Difference Between Authentication vs Authorization
The following article provides an outline for Authentication vs Authorization. The act of validating the users are the same which they are claiming to be is called authentication. This is the very initial stage of any security process. A basic example of authentications is providing someone with permission to download a file from the server after providing the credentials or providing access to individual users to an application. On the other hand, in the process of system security, the process of providing access to a specific resource or function is called authorization.
Authorization and authentication are often used interchangeably with client privilege or access control. In the most of secure environments, authorization has to be the second after authentication. First of all, users have to prove their identity that they are genuine before providing them with the grant by the organization’s administrators to access the requested resources.
Head to Head Comparison Between Authentication vs Authorization (Infographics)
Below are the top 6 differences between Authentication vs Authorization:
Key Difference Between Authentication vs Authorization
Let us discuss some of the major key differences between Authentication vs Authorization:
The process of authentication can be completed through:
- Passwords: User credentials like passwords and user Ids are one of the most common authentication factors. If the user provides their username and password, which matches the credentials stored in the system, then the system allows access to the user, assuming they are genuine.
- One-time passwords: One-time passwords are pins that are provided to the user through some communication channel authorized by the user themselves previously. It grants access to the user only for a transaction or session.
- Authentication apps: In some cases, the system generates a security code that can be accessed through a third-party app used for access to the system.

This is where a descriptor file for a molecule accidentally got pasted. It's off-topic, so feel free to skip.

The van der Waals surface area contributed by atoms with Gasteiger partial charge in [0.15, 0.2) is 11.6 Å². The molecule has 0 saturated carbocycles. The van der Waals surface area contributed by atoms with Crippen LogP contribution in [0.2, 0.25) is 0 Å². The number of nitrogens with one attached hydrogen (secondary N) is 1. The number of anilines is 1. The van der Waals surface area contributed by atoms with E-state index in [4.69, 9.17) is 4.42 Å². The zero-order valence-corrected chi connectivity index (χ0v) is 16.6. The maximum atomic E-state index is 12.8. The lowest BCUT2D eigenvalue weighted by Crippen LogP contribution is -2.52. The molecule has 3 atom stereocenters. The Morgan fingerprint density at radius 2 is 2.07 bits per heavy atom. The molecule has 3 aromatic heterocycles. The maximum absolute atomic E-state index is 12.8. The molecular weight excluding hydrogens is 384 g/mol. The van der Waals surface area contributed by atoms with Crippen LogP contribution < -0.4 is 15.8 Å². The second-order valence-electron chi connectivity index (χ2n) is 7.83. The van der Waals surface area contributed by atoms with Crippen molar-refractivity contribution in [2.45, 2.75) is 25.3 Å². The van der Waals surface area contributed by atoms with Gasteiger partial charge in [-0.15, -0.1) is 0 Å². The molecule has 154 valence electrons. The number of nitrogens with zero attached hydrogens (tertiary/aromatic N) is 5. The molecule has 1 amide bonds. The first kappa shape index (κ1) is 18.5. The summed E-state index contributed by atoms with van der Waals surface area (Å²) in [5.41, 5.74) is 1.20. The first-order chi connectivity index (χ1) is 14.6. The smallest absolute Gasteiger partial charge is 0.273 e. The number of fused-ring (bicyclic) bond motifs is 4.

- Biometrics: In this case, the user has placed their finger or has to go through an eye scan for gaining access to the system.
There are also some cases where the system needs to verify the user through multiple authentication factors for allowing access. This is called two factor or multi-factor authentication, and it is generally used for increasing the security beyond passwords.
- Now a days, organisations are going passwordless and are providing modern authentication techniques through one time passwords, also called as OTPs or single sign-on, also called SSO or two factor or multi-factor authentication or biometrics for authenticating the users and to have security beyond passwords which can easily be hacked now a days.
- Authorization generally comes after the user has been successfully verified and authenticated. Authorization is nothing but allowing the user full access or partial access to a particular resource, funds or database, or it can also be some critical information.
- If we take an example of an organization, once an employee gets verified through user ID and password or other factors like biometric, then the next step is to authorize the user that what are the things they can access or what are the actions they can take in the system.
- Identity access management administrators have to understand the gist of using both authentication and authorization wisely and how to differentiate between them.